The biggest danger that alcohol use can have on the brain is that it can shut down areas of the brain that control life-support functions. These include breathing and heart rate. This results in an alcohol overdose, often called alcohol poisoning, which is a medical emergency. Other symptoms associated with an alcohol overdose include: clammy skin, no responses, and low body temperature. If an alcohol overdose is left untreated, it can result in permanent brain damage or death.
Alcohol Use and the Body
Long-term alcohol use can also impact several areas of the body. This includes the heart, causing diseases such as high blood pressure and heart disease. It can also lead to liver disease or digestive concerns. Your body’s immune system will also weaken when it comes to long-term alcohol use. Many cancers can also develop including breast, mouth, liver, and colon. Participating in binge drinking can result in injuries from falls or burns. It can also result in unprotected sex or multiple sex partners, which can result in sexually transmitted diseases such as HIV or unintended pregnancy. For pregnant women, if they continue to participate in regular alcohol use, it can result in a miscarriage, fetal alcohol spectrum disorder, or stillbirth.
How Common Is Alcohol Use Disorder?
In the United States, 29.5 million people over the age of 12 were diagnosed with an alcohol use disorder in 2021. When this number is broken down, 16.6 million males and 13 million females were reported with an alcohol use disorder. When it comes to how alcohol impacts the body, 47.4% of liver disease deaths involve alcohol. 50.2% of males were diagnosed with liver disease and having an alcohol use disorder, while 42.8% were females. 1 in 3 liver transplants are the result of a liver disease that is associated with alcohol. Also, 5.6% of cancer cases in the United States involve alcohol consumption.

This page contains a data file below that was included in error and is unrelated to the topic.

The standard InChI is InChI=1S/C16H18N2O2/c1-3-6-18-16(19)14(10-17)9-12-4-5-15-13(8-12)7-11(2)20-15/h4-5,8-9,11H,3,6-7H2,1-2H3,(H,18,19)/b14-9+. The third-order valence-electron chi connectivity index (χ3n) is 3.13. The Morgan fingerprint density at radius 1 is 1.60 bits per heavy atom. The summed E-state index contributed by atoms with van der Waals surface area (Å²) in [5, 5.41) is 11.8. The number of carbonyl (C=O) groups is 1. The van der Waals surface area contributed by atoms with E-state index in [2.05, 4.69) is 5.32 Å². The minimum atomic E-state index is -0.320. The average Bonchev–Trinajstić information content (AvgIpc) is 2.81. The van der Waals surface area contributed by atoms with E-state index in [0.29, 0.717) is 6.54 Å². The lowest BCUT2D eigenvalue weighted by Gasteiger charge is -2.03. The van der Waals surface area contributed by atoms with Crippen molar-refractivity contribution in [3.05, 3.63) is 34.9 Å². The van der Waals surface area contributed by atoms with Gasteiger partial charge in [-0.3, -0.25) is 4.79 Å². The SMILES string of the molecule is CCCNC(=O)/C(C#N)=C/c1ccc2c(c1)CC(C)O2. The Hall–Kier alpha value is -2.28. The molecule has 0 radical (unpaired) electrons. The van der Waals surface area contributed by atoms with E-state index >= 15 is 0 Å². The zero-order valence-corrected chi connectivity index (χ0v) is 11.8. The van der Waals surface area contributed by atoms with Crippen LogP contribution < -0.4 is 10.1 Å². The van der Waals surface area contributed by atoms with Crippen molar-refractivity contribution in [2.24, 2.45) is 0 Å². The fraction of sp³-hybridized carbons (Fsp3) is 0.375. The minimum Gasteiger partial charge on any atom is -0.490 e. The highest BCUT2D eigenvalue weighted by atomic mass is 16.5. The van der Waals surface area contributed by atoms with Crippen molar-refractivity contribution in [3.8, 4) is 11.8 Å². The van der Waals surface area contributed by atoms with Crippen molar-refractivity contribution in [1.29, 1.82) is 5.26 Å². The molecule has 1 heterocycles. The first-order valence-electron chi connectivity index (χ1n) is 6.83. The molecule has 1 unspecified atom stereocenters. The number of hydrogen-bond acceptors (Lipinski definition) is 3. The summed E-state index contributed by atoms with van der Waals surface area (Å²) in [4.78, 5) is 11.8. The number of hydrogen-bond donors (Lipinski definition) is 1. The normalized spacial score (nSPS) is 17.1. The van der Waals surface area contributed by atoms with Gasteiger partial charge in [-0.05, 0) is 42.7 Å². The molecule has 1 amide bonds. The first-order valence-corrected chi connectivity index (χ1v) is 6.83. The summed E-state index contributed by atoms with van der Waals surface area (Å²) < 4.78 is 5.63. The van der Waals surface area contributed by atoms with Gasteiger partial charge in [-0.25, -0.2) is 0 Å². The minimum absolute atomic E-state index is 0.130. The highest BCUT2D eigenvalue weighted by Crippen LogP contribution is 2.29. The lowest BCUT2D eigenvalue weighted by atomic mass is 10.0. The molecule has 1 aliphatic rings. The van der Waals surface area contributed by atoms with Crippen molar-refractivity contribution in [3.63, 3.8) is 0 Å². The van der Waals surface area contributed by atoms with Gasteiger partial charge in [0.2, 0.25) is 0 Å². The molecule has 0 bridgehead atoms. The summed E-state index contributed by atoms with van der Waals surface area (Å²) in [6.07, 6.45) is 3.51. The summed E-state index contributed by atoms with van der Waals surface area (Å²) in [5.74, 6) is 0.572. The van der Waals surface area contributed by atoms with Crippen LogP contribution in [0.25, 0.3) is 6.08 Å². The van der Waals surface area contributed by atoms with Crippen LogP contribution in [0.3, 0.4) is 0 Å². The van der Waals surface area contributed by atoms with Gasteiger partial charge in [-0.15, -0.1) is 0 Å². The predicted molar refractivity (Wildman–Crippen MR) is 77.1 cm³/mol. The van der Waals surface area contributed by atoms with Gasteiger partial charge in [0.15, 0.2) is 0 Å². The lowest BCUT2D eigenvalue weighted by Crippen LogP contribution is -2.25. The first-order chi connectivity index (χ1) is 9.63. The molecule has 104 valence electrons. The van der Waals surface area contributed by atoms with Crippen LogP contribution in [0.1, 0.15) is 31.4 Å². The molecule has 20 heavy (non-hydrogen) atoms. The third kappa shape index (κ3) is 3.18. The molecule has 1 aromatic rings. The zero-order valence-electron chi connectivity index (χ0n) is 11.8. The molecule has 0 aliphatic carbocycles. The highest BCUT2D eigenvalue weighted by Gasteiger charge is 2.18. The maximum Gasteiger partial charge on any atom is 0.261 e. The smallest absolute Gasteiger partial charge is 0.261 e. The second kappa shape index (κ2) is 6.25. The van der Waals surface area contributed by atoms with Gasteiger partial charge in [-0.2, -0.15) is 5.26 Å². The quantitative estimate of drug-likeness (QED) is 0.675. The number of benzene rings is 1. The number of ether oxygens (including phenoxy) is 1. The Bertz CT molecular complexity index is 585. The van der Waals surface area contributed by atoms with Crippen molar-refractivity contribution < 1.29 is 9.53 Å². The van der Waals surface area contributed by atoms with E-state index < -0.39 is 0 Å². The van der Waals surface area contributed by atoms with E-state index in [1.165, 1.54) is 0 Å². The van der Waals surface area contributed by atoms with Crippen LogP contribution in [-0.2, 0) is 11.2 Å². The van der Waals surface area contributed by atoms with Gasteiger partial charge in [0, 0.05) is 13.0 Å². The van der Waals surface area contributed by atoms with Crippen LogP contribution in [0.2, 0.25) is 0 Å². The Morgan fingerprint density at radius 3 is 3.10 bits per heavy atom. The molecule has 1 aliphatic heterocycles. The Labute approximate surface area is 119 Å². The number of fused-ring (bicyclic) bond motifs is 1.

Alcohol Use Disorder Treatment
Alcohol use disorder is treatable and recovery is possible for you or your loved one. Treatment typically starts with an alcohol detox, which is recommended to be done under medical supervision. While many withdrawal symptoms do not have complications on their own, severe symptoms such as seizures can occur. Intense cravings can lead to a return to use, however, undergoing treatment can be helpful in receiving comfort and safety while learning skills and techniques that are useful in preventing a return to use.
Pacific Sands helps you take the first step towards a new life in Santa Ana, CA. Our facility is great for those who have mobility concerns allowing them to be able to move around easily in the facility. For more information about alcohol use disorder and our treatment options, call us today at 949-426-7962.
FAQs About Signs of Alcoholism
What are the symptoms of alcoholism?
Symptoms of alcohol use disorder can include intense cravings, not being able to stop drinking once you start, irritability, and giving up on activities or hobbies that were once important to you.
Are alcoholic treatment options covered by my insurance company?
There are many facilities that accept a range of insurance options for alcohol use disorder treatment. However, at Pacific Sands, we use a self pay model for the most part.
What are the warning signs that a loved one might be drinking too much?
There are several warning signs that a loved one might indicate they have an alcohol use disorder. One of those signs is that they are distancing themselves from you. They might also not be able to stop using alcohol once they have started. They could also show signs of depression or anxiety. Others might leave behind activities or hobbies that they once had an interest in.